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4 Things Birth Pros Want Black Women to Know About Childbirth

By Cheryl S. Grant
Reviewed by Terri Major-Kincade, M.D.
April 14, 2022

Black Maternal Health Week is April 11–17. This week is intended to build activism, community, and awareness to help end racial disparities, reduce maternal mortality rates, and give all families the respect, rights, and resources to have healthy pregnancies and births.

Preparing for a baby’s arrival can be a joyous time for expectant parents, full of milestones like hearing the baby’s heartbeat for the first time, decorating the nursery, and picking out a name. Still, it’s very normal to feel apprehension about what the birth process might be like. And it doesn’t help if you’re concerned you could encounter racial bias in the delivery room.

To help you take a deep breath and let go of any anxious feelings about childbirth, we asked birth professionals what they wished every Black expectant parent knew. Their thoughtful answers might be just the thing you need to calm your nerves.

1. Hospital Birth Can Be a Safe Choice

Anya Bazzell, M.D., a board-certified family medicine physician at the Institute for Family Health in New York City, wishes that more Black pregnant women knew that they could indeed have a safe labor and delivery experience in a clinical setting.

Although the statistics say that Black women are at an increased risk for adverse childbirth outcomes, it doesn’t mean you need to avoid hospitals altogether.

“I see a lot more Black women considering home births because of social media fads and because they’re convinced that hospital settings are just not for us,” Bazzell says. “Not so. Home births can be beautiful, but it is imperative to be close to an operating room in case of emergency.”

2. All Birth Is Natural

Leah Hairston, M.S.S.W., a traveling doula based in Baltimore, says she always knew that helping parents give birth was her calling. Hairston wants you to understand that despite the common term “natural birth,” all kinds of births are valid. "Some are medicated, some are unmedicated, some are vaginal or via cesarean section,” she says, “but they're all natural.”

With the help of a healthcare professional, you’ll likely create a birth plan that’s right for you and your baby. But plans often change, and what’s most important is that you’re both safe during and after the delivery.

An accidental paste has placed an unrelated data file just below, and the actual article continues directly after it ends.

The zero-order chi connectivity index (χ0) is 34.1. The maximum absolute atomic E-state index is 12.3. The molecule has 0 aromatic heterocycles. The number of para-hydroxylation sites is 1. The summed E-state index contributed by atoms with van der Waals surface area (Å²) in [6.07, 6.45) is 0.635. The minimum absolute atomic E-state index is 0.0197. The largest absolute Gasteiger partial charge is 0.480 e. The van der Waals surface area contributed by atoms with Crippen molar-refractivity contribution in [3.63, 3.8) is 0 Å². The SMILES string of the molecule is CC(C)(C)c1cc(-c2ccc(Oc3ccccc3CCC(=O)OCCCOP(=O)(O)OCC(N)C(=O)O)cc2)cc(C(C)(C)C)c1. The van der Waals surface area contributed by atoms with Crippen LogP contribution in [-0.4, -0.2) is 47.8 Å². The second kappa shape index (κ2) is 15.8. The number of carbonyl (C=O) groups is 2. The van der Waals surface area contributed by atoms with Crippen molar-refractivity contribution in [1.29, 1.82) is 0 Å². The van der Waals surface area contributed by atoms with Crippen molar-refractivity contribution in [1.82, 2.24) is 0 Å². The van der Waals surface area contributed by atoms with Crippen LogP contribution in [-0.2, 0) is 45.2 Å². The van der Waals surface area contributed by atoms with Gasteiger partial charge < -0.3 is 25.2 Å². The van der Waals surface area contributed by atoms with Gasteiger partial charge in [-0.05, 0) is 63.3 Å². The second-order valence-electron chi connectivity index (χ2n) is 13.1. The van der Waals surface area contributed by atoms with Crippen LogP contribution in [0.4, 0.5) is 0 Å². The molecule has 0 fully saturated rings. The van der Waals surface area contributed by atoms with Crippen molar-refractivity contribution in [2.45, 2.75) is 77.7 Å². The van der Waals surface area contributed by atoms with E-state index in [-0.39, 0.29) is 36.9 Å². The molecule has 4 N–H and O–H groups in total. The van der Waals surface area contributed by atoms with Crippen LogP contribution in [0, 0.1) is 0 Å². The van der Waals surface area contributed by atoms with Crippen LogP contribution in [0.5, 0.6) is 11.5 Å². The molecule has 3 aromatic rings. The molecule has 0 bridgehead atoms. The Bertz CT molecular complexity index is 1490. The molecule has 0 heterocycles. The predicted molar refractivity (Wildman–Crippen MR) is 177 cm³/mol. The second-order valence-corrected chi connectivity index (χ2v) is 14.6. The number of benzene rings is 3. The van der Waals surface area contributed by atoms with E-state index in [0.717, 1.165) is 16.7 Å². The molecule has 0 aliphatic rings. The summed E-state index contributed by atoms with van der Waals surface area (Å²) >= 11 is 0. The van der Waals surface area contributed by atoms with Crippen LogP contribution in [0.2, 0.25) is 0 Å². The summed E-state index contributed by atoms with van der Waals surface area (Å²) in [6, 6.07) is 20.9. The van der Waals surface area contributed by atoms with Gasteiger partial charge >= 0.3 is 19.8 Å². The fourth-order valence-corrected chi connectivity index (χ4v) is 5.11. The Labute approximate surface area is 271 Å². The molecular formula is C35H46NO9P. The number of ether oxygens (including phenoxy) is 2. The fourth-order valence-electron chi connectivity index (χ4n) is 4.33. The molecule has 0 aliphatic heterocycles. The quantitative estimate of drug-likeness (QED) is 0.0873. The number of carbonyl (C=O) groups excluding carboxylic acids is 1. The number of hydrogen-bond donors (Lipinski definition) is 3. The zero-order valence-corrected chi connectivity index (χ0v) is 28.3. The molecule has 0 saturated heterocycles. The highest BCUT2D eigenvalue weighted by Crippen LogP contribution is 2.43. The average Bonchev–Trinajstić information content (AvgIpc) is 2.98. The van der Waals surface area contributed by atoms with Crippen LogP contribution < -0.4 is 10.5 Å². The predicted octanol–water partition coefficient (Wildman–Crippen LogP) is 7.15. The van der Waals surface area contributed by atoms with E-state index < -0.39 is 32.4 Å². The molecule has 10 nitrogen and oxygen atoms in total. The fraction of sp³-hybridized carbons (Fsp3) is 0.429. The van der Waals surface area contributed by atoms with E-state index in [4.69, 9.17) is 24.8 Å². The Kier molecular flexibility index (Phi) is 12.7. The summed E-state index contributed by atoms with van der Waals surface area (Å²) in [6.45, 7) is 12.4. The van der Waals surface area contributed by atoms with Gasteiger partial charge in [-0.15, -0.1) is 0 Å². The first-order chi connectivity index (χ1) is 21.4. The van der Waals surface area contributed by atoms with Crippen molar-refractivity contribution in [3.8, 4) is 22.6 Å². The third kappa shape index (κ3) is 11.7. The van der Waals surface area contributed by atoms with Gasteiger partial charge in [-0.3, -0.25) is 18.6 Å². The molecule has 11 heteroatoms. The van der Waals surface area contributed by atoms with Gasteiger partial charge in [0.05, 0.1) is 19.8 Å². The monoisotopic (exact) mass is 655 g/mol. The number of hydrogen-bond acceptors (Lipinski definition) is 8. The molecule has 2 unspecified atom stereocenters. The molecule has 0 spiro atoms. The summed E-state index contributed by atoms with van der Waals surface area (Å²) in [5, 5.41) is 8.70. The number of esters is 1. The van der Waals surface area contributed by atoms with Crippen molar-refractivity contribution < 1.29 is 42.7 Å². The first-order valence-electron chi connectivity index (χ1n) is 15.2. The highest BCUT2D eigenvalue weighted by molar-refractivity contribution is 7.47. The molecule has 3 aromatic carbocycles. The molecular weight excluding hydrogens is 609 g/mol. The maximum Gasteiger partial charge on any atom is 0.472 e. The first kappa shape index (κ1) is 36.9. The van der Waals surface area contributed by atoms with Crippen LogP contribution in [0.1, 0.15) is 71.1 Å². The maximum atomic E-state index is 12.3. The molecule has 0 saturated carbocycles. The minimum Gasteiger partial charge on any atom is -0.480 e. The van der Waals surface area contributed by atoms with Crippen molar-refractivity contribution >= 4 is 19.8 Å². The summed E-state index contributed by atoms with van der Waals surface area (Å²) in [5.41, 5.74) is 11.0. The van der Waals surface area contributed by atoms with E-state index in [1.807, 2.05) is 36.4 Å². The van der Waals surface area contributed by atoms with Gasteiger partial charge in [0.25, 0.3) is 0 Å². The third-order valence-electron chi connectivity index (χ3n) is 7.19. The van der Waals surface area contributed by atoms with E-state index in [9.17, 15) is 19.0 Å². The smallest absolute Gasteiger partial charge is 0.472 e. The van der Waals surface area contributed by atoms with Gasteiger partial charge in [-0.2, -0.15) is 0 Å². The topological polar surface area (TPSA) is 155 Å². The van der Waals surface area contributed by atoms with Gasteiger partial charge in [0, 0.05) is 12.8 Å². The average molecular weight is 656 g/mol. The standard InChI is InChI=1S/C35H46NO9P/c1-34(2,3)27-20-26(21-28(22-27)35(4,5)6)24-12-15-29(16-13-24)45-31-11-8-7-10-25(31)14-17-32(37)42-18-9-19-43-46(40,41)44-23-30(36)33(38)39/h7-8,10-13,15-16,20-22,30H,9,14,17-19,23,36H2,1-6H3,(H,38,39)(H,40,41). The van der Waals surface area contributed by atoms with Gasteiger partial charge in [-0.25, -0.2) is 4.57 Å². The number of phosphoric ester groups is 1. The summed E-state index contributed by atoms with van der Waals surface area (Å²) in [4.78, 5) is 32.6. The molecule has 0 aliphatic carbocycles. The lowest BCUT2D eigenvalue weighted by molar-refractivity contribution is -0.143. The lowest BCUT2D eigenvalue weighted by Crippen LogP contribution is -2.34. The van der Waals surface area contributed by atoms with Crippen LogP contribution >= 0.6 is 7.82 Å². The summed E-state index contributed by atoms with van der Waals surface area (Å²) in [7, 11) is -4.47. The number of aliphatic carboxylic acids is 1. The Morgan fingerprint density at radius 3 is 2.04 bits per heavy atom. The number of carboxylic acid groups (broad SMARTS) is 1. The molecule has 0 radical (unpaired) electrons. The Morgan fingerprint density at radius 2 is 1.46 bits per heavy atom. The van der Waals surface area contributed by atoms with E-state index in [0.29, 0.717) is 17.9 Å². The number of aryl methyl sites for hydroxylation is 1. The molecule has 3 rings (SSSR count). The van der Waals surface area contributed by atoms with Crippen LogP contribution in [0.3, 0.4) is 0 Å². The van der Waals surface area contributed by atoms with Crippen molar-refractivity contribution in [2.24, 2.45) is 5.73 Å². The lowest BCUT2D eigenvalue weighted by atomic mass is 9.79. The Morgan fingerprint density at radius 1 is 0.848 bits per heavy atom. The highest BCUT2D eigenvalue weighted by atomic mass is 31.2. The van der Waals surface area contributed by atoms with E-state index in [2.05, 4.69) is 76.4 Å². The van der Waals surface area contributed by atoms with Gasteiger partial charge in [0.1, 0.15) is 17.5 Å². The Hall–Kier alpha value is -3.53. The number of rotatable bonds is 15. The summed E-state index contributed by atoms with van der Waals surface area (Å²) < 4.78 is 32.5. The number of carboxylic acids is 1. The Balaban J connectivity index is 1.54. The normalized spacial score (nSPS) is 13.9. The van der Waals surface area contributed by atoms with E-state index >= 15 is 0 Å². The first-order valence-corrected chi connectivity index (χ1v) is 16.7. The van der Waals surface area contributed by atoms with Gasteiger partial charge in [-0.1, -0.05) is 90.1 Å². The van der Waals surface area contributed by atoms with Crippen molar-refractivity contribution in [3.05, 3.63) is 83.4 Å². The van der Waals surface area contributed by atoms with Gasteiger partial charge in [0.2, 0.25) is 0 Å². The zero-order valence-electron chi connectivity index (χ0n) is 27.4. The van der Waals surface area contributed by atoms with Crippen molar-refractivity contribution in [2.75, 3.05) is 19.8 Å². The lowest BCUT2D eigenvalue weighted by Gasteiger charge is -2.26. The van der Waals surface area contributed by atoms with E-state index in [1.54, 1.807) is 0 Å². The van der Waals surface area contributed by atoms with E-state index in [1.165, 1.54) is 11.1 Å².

Daisy Nwosu, a registered labor and delivery nurse in Los Angeles, believes there are unfortunate misconceptions about C-sections. “Many think it’s the ‘easy way out,’ which isn’t the case,” she says. ”It’s major surgery with a long recovery time.”

3. It’s Important to Understand the Birthing Process

Davon Crawford, a certified full-spectrum doula and student midwife in Vallejo, California, says she wishes more expectant parents “knew about childbirth, the general process of labor and delivery, and the reasons why someone might become a candidate for C-section.”

The more you know about how birth typically unfolds, the better you can advocate for your care. Taking a birth class at your hospital or birthing center is an excellent way to learn the basics.

4. Your Care Team Is There to Help You Make the Right Choices for You

Black women and birthing persons have the right to feel seen, heard, and respected—and to make informed choices about their care. Complications can happen during childbirth. If they happen, ask questions and communicate any concerns with your doctor and nurses. If you have accurate and complete information, you can make the right choice for yourself and your baby.

“My job is to work as quickly and efficiently to educate patients on their options and plan of care,” Nwosu says. After all, the ultimate goal is always the same: a healthy birthing parent and a baby delivered safely.

Remember, says Jerah Robinson, a senior student midwife at Sweet Beginnings Midwifery Care in Las Vegas: "You are made and shaped for this, and you are the best person to deliver your baby."

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